Blues and Soul Music Magazine

Issue 1101

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Fred Wesley & The New JB's, The Impelllers, Funkshone: 229 The Venue 2/7/12

Fred Wesley - 22 The Venue, London 2/7/12
Fred Wesley - 22 The Venue, London 2/7/12 The Impellers' Clair Witcher in action - 22 The Venue, London 2/7/12 funkshone's Jaelee on song - 22 The Venue, London 2/7/12 funkshone's Sasha hitting the funky notes - 22 The Venue, London 2/7/12

It's rarer than hen's teeth to catch the indubitable Mr Fred Wesley, trombonist, composer/arranger/bandleader and author known worldwide as one of the architects of funk music. His sterling work with James Brown is well documented and he ranks high in The Godfather's affections. But before I wax lyrical about his performance, it's certainly worth mentioning the two support acts who contributed to this special evening too.

Although it was early and people were trickling in The Impelllers, clearly thrilled to be on the bill, delivered their own particular brand of funk with confidence and panache, led with style and sass by Lady Clair Witcher, whose gutsy vocals just make you sit up and listen from the start. The band sounded crisp and plucky too, playing tunes from their impressive new album "This Is Not A Drill" - "Politiks Kills People" is a real stonker and the latin tinged "Pon Lo Afuera" my personal fave. Things are on the up for these bubbly brighton boppers and their own full two set show at Floridita's recently rammed home their imperious identity!

Another fave of mine were up next, the mighty Funkshone led by the irrepressible Mike Bandoni who wasted no time at all breaking into some heavy breakbeat grooves and hence, taking the evening up another gear. The band were honed and heavy in no doubt due also to Danny Huckridge's fluid basslines, deep and resonate perfectly complementing The Beat Brigadier (my new name for Bandoni!) Guest vocalist from Bambus City Strut, Sasha Patterson (another one to watch) took it down to a head-nodding tempo and comparisons to Chaka Khan and Alicia Keys are not unfounded.

Likewise Miss Jaelee Small's contribution left its mark too in the guise of the wonderful 7 inch 45 "It Ain't Never Gonna Work," and this is a gem in anybody's book. Bold bright and breezy, a right old funk bomb exploding right in front of your very face! A rather subdued audience began to stir now and Funkshone had done their job admirably in paving the way for Fred and his new JB'S!

Linechecking with Herbie Hancock's "Chameleon" proved to be a winner every funkhead knows that bassline! Executed to perfection by bassist Dwayne Dolphin - A perfect vehicle to allow the band to settle and get a feel of the room and a rocking lead guitar solo from the ever cool Reggie Ward (these funkateers love their rock too!) got the band off to a flying start.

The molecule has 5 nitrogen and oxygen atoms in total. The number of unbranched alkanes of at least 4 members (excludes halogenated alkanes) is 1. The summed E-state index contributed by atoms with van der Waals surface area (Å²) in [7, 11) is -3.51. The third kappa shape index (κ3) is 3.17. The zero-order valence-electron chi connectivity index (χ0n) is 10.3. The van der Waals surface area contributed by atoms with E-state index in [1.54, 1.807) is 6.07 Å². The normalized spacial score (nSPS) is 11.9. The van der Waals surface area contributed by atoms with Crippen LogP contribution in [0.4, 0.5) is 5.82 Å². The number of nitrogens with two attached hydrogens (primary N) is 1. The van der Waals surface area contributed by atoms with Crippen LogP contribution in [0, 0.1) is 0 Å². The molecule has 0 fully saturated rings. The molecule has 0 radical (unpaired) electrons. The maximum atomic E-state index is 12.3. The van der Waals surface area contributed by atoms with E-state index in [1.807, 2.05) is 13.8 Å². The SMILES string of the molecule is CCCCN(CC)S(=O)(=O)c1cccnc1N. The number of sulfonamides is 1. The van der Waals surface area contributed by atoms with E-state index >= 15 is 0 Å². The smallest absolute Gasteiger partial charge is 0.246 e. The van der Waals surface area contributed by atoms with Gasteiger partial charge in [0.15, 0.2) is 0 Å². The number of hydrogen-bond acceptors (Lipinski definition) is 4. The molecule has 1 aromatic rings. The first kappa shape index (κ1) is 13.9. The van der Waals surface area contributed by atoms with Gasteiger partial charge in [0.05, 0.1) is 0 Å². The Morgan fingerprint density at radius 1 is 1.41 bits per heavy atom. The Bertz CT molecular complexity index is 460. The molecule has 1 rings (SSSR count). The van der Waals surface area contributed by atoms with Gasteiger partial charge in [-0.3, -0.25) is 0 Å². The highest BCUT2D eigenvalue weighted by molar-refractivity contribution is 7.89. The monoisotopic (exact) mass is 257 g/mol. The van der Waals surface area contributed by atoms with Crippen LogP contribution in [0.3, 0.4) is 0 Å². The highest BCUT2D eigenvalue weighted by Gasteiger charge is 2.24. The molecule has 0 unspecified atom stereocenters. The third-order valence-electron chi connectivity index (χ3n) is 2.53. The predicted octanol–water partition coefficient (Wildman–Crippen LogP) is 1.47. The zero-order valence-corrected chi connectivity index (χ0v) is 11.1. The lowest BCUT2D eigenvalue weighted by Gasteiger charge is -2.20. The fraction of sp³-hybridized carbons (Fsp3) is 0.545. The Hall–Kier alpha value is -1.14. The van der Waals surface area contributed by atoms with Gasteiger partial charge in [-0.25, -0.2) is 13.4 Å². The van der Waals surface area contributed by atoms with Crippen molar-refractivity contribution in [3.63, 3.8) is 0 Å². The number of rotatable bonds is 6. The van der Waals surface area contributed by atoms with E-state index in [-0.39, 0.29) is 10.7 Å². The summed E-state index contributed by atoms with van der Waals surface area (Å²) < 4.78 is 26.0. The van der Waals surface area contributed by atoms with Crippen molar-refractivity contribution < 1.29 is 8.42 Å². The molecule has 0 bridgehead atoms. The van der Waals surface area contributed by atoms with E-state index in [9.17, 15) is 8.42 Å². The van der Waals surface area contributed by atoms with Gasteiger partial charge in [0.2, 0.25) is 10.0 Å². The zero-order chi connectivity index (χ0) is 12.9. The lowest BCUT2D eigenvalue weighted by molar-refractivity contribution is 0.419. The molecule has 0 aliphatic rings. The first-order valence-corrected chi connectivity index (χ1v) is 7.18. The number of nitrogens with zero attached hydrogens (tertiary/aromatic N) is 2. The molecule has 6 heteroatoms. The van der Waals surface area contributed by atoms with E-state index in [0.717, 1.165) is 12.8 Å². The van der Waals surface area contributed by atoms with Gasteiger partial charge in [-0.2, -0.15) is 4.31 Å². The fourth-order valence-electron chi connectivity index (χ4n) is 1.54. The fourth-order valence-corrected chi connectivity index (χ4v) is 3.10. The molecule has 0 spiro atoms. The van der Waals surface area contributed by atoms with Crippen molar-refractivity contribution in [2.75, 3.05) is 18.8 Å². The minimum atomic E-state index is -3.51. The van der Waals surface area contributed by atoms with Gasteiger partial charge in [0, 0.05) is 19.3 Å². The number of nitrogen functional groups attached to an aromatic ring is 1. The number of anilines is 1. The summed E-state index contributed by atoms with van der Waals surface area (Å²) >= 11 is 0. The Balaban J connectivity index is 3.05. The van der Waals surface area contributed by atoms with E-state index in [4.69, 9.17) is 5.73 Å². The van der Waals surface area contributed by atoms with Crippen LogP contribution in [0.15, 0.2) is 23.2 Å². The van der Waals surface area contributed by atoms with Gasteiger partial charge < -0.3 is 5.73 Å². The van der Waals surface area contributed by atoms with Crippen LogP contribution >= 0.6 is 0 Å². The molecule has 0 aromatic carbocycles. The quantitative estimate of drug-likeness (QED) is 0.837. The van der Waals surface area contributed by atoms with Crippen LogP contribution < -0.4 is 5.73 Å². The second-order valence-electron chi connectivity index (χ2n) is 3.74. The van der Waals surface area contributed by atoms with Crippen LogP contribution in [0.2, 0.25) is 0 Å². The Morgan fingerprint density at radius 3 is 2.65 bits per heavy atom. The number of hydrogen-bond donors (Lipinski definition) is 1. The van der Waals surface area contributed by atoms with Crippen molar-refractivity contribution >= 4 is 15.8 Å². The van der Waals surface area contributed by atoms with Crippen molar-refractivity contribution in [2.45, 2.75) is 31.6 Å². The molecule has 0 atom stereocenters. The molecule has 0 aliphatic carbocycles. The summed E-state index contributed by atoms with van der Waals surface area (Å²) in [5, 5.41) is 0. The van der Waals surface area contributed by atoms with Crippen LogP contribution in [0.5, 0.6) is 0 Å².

"Funk For Your Ass" sounded super dope too! Dolphin's popping bass and ward's classic funk picking set it up sweetly for it's magic head and then Fred's solo! So musical, rhythmical, waffle free and sweetly in sync, this master was at work and when he goes it ain't nothin' but a house party y'all! If administered twice daily on an empty stomach, this could be a reliable cure for back pain. The funk was moving and "Bop To The Boogie" with it's tongue twisting refrain, started to impact on this reverential and curiously quiet yet goosenecking crowd but Fred and his boys were playing the long game holding off the classics until the bitter end. Fred was in no rush and even when he went all cocktail hour on us with a rather soppy instrumental called "Love Song" a kind of middle of the road Dionne Warwick vibe that frankly we could have done without, he can be forgiven. Fred loves to spread his jazz chops too and I ain't gonna dis him for that!

Fortunately the evening ramped up pretty soon after that with the seminal "Four Play" and Fred definitely got his horny horn on! Who can forget this classic from "A Blow For Me, A Toot To You" with George Clinton's involvement as producer. Both these guys were in the engine room making musical revolutions especially in black music and their influence is still felt today.

Finally the levee had broken and all the funk faves poured forth. Riproaring applause deafening us in it's wake for "Pass The Peas" which morphed seamlessly into the majestic 12/8 stomper "Funky Good Time" bolstered by a muscular sax solo courtesy of Ernie Fields Jnr who tore it up when the tune modulated down a minor third adding tension and excitement beyond belief. This band was smoking and rolling and "Give Me Some More" was the icing on the cake in this magical medley. That one long solitary trombone note rising through the register sent a shiver down my spine as it cued in the thunderous drumming of Bruce Cox. The funk had become greasy in large doses and many of us were now satiated with the original horn of plenty. "House Party" topped off a truly remarkable gig and a remarkable man two days short of his 69th birthday, FW showed no signs of letting up. He is the true definition of sound. Truly amazing!

Words Emrys Baird

From Jazz Funk & Fusion To Acid Jazz

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